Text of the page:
Who was Jones?
The Evolution of Welsh surnames
Why is 'Jones' so common - especially when there is no 'J' in the Welsh alphabet? it is not a Cymric name - neither are most of the other common names - Evans, Davies, Williams etc.
The Goedelic Celts (Ireland, SW Scotland) named their children after their clan leader, Mac/Mc usually preceding the clan name. Thus continuity in surnames though a family was established.
However the Brythonic Celts (Wales, England, Brittany) gave a child the father's name, preceded usually by Mab/Map, later ab/ap. (Ab before a vowel, ap before a consonant).
After 1282 Wales was increasingly controlled by the English, for whom Welsh names (Cadwaladr, Gethin, Rhys, Gruffudd, Wmffra) were alien. Ancient names began to be replaced by Gallicised names of Norman French origin - Sion(Jean), Gwilym (Guillaume), Sioned (Jeanette) etc. Therefore contrary to appearance and popular belief, these are not ancient Cymric names.
These names along with the ab/ap gradually evolved into single words: Pritchard (ap Richard), Parry (ap Hari), Bowen (ap Owen). The reader will think of many other examples. Those offering the greatest difficulty to the English became much altered - eg Griffiths to Gittins, Ap Rhydderch to Priddick, Wmffra to Humphrey.
By 1650 the landed gentry were adopting fully anglicised names, for legal and other advantages. Sion ap Sieffri of Acton became John Jeffries (and father of the infamous judge).
As ab/ap fell out of use (but not quite entirely) the possessive 's' was added to the father's name.
The legal requirements of church registers ensured the recording of all names. However when the language of the Church was Latin, names were frequently latinised in the registers, especially where the names proved difficult. Sion, which did not easily transmute into a single word from ap Sion, would be recorded as Johannes or similar - hence the adoption of the 'J'. Similarly female names such as Catrin might be recorded as Katerina, using the non-Cymric 'K'. As Latin declined, Sion would become John, but so would Ifan, Iwan, Ioan, Ieuan, leading to John becoming the most common recorded name. Johannes shrunk into Jones (though in South Wales John or Johns became a common form.
Other interesting corruptions include Iorwerth to Edward, Caradoc to Craddock, Rhydderch to Ruddock, Llywelyn shortened to Llew, then Lewis.
A good example is provided in the records of Llandwrog from 1714 with a reference to: Rowlandus filius Johannis Wm. Bedmond meaning Roland ap Sion ap Gwilym ab Edmwnd.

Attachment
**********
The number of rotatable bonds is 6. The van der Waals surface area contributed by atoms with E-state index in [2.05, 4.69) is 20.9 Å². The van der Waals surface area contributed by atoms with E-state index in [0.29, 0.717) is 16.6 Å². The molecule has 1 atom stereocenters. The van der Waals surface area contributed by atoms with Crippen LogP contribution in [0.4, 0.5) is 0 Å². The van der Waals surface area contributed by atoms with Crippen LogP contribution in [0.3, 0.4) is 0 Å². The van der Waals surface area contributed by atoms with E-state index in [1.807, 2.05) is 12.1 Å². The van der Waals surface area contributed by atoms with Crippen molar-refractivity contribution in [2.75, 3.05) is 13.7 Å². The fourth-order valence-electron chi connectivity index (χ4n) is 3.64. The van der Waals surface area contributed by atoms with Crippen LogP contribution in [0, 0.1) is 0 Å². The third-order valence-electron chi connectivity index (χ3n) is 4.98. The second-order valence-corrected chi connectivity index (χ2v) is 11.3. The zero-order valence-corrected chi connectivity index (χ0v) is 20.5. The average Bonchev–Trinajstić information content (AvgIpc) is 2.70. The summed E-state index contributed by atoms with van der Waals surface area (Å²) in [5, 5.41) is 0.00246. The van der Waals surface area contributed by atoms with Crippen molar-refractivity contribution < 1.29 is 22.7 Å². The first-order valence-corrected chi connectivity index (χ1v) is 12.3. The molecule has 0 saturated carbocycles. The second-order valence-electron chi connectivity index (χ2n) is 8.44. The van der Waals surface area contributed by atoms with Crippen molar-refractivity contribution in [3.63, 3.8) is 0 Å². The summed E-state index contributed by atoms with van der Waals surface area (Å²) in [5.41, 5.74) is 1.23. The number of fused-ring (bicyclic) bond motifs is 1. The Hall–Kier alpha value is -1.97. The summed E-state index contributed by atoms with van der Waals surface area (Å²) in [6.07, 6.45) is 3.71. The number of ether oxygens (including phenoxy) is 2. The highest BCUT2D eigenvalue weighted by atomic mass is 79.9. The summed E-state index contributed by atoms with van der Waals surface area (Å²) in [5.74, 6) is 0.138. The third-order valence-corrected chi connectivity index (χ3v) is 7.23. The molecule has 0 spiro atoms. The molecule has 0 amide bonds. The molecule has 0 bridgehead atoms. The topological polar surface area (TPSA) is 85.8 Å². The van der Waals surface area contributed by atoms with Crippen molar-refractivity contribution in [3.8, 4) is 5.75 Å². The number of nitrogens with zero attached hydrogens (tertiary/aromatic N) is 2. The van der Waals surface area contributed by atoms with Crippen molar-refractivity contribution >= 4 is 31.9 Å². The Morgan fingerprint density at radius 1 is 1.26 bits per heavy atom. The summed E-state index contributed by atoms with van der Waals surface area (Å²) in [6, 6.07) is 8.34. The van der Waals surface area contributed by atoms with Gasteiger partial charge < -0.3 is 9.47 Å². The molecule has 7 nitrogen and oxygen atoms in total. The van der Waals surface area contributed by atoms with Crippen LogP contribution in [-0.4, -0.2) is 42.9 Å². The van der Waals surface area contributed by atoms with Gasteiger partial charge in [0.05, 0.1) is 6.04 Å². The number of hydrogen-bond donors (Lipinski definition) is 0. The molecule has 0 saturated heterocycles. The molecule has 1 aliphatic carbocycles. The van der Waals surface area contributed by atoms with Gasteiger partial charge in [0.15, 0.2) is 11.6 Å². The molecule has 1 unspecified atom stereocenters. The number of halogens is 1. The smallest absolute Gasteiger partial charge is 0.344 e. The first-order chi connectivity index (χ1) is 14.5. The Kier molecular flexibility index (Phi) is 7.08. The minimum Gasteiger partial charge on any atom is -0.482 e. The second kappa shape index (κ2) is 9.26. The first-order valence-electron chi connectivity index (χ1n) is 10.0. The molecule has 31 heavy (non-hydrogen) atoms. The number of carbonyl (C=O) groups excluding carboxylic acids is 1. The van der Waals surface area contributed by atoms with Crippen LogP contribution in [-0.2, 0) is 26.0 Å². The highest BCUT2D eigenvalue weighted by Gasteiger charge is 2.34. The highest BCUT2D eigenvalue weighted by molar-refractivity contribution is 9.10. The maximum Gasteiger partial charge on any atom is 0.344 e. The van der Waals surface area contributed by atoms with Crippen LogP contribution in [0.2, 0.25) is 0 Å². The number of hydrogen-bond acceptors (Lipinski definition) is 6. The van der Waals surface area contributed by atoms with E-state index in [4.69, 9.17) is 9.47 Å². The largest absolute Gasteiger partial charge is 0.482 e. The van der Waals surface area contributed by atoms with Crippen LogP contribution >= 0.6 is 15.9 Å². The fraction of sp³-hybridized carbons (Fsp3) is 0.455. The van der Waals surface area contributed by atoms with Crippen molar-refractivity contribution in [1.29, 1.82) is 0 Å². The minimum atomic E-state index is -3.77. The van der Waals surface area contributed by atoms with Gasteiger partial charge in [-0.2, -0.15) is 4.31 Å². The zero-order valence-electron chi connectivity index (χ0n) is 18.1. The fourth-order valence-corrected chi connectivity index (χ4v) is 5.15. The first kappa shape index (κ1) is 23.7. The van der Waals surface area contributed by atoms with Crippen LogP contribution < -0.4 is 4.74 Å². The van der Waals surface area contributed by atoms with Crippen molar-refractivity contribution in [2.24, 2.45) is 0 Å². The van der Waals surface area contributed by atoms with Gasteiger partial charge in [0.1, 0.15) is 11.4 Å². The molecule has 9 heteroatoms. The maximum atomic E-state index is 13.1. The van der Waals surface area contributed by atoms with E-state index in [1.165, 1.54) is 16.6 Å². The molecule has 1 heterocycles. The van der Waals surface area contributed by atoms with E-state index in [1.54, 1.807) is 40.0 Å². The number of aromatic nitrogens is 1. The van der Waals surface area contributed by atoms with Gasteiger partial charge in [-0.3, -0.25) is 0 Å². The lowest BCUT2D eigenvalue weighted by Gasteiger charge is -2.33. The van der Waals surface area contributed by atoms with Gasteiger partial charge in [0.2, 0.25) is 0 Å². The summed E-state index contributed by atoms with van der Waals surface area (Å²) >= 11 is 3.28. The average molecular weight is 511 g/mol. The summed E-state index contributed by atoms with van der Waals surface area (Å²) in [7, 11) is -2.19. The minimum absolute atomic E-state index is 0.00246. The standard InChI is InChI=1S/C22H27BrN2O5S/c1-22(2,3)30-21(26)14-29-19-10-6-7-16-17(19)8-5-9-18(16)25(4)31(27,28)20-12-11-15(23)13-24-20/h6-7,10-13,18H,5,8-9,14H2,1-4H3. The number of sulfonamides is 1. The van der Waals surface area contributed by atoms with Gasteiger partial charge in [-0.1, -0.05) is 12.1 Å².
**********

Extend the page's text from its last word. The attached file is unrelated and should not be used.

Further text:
The practice of using the father's name persisted well in to the nineteenth century - something of a nightmare for ancestry investigators. Sometimes the home of the person was included - eg a 1797 record in Llandwrog of John Rowland Llwyn y Piod. however by the 1841 census the use of a fixed surname was established, as was anglicisation - the marriage of Owain ap Hari to Elin ap Huw would be recorded as being between Owen Parry and Ellen Pugh (or Hughes).
However a tradition persisted in many families of naming the children - at least the first four - after their grandparents, so repetitions - William Williams, Hugh Pugh, Edward Edwards were not uncommon, and the practice still exists in some families today.
Due to the commonality of surnames, these were frequently simply ignored for other than official purposes. They were increasingly replaced in daily use
by a place name (Sian Pant Glas, Gareth Machno) or by a nickname - John Goch (maybe had red hair) would become John Gough or Gooch. Llwyd (grey hair) to Lloyd. The nickname might be a profession or be of humorous intent and this very much continues. Tudor inside leg is a tailor, Edward Central 'eating was not a plumber but had only one upper tooth - in the centre!
Another trend especially among the gentry would be to preserve both surnames upon marriage or bestowed on their children - partly for effect.
- Sir William Williams married Jane Thelwall, granddaughter of Sir John Wynne of Gwydir, named their son Watkin Williams Wynne, thus founding the dynasty.
Finally, there is something of a fightback against the names prevalent in modern culture - our local poet, Robin Llwyd ab Owain, AM for Ynys Mon Rhyn ap Iorwerth, Rhys Ifans and more.